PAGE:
Moving abroad is a big deal. Starting a new job is a big deal, especially when it’s an entirely new career. If you teach English as a foreign language abroad, you’ll have to deal with both of these issues simultaneously. This can lead to culture shock, which is a real thing, no matter what anyone tells you. I know this from experience.
My name is Kirsten, and I’ve been a TEFL teacher since 2003. I’m from South Africa but I’ve taught in Thailand, China, the UK, Spain, and Qatar, as well as South Africa. I’ve experienced culture shock a few times on my travels, and this is my story.
Read more: A Guide to Teaching English as a Foreign Language for South Africans
What causes culture shock?
When we look at the situation TEFL teachers find themselves in, there are a number of factors which we can see contributing to culture shock:
- You aren’t familiar with the country so you don’t know how to get anywhere, or even the best way to get around. Even simply outings like going to the supermarket can be challenging and tiring.
- You probably don’t speak the local language so communication with the local community is a problem.
- You’re starting a new job, which is stressful.
- If you’ve never taught before, you’ll have first-day nerves.
- It’ll take you some time to make friends so you can get lonely.
- You’re far from home so you will miss your friends and family.
When you put all of those things together it can add up to a very stressful situation. While you might expect to be excited and intrigued by your new life, you might not expect to feel homesick, despondent or even angry. But these are all common emotions when settling into a new life in a new country. This is culture shock.
What is culture shock?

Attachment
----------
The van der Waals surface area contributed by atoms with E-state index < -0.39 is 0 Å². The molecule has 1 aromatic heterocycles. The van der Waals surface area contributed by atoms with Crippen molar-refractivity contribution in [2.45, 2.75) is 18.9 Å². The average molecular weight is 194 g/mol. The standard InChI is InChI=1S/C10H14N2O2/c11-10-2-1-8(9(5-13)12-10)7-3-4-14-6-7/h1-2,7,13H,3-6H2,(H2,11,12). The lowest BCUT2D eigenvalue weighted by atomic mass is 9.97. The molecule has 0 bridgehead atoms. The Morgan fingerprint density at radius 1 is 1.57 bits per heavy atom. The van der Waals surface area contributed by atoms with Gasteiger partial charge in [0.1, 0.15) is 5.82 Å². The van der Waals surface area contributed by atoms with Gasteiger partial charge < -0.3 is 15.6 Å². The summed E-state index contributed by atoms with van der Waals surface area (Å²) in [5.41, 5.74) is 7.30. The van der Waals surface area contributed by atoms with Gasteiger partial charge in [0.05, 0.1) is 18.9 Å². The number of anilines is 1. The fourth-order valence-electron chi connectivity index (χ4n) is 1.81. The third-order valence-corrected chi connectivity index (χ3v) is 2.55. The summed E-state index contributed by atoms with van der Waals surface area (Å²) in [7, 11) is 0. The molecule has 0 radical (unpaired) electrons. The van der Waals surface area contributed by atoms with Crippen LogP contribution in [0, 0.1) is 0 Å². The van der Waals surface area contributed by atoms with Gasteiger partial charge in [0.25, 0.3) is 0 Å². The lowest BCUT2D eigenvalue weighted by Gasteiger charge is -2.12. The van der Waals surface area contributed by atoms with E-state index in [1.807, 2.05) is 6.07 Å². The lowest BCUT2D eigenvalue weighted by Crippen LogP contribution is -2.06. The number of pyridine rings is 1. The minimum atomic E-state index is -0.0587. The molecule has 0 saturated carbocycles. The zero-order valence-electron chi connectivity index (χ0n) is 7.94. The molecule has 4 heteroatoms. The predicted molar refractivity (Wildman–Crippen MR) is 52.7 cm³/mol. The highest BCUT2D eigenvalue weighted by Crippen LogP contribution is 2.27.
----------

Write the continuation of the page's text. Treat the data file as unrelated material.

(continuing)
Culture shock is the feeling a person may experience when they find themselves in a completely new, different environment to the one they are used to. Culture shock is a real phenomenon and many people who travel because of TEFL may find themselves experiencing culture shock to some degree.
There are a number of misconceptions about culture shock which you might have heard:
MYTH Everyone has the same experience of culture shock.
MYTH Culture shock is short-lived.
MYTH You only experience culture shock in a country that is very different to your own.
MYTH There is nothing you can do to counteract culture shock.
In actual fact, culture shock is different for all people. We go through similar stages of culture shock but how we react and respond to these stages depends on the individual and their circumstances. Culture shock can be short-lived but it is more likely to go on for months. Culture shock is something you are likely to experience in any country you move to, regardless of how similar or different the culture is to you. Luckily, there are ways we can deal with the different stages of culture shock so that we can mitigate the more challenging effects. The last thing we want you to do is to go back home because of culture shock!
What are the different culture shock stages?
The honeymoon stage
The first stage – commonly known as the honeymoon stage – is when you first arrive in a country. Everything is new and exciting, from your first taxi ride into town to the local cuisine you try for the first time that night. While your new lifestyle is perceived as different, any differences are seen in a positive light and are appreciated.
For myself, I experienced culture shock the worst during my first TEFL contract. As soon as I had finished my TEFL qualification in Cape Town, I jumped on a plane to Thailand. As I wandered around Bangkok, I fell totally in love with the sights and sounds of the city. I couldn’t eat enough Thai green curry; getting lost was a novelty; I enjoyed the freedom of re-inventing myself every time I met someone.
The frustration stage
Then the honeymoon stage ends, which it always does. Next comes the frustration stage. At this time the differences are no longer seen as fun and exciting, but are more frustrating and irritating. Language barriers, a different lifestyle, social customs and a lack of social connections all contribute to making you feel very lonely and homesick.
After a few months of giddy excitement and wide-eyed wonder, I woke up one day and found myself being annoyed with everything. There was always traffic; the heat was unbearable; I was always late because I got lost every time I tried to go somewhere. I had friends but they didn’t really know me. Nothing was easy. This went on for quite a while.
At this stage I really thought about coming back to South Africa. To a braai with my friends and a chat with my parents, and my local soapie on TV. But I didn’t leave. I stuck it out. This wasn’t because I am an amazingly adaptable person, but because I recognised my priorities and realised that travelling was important to me.
The adjustment stage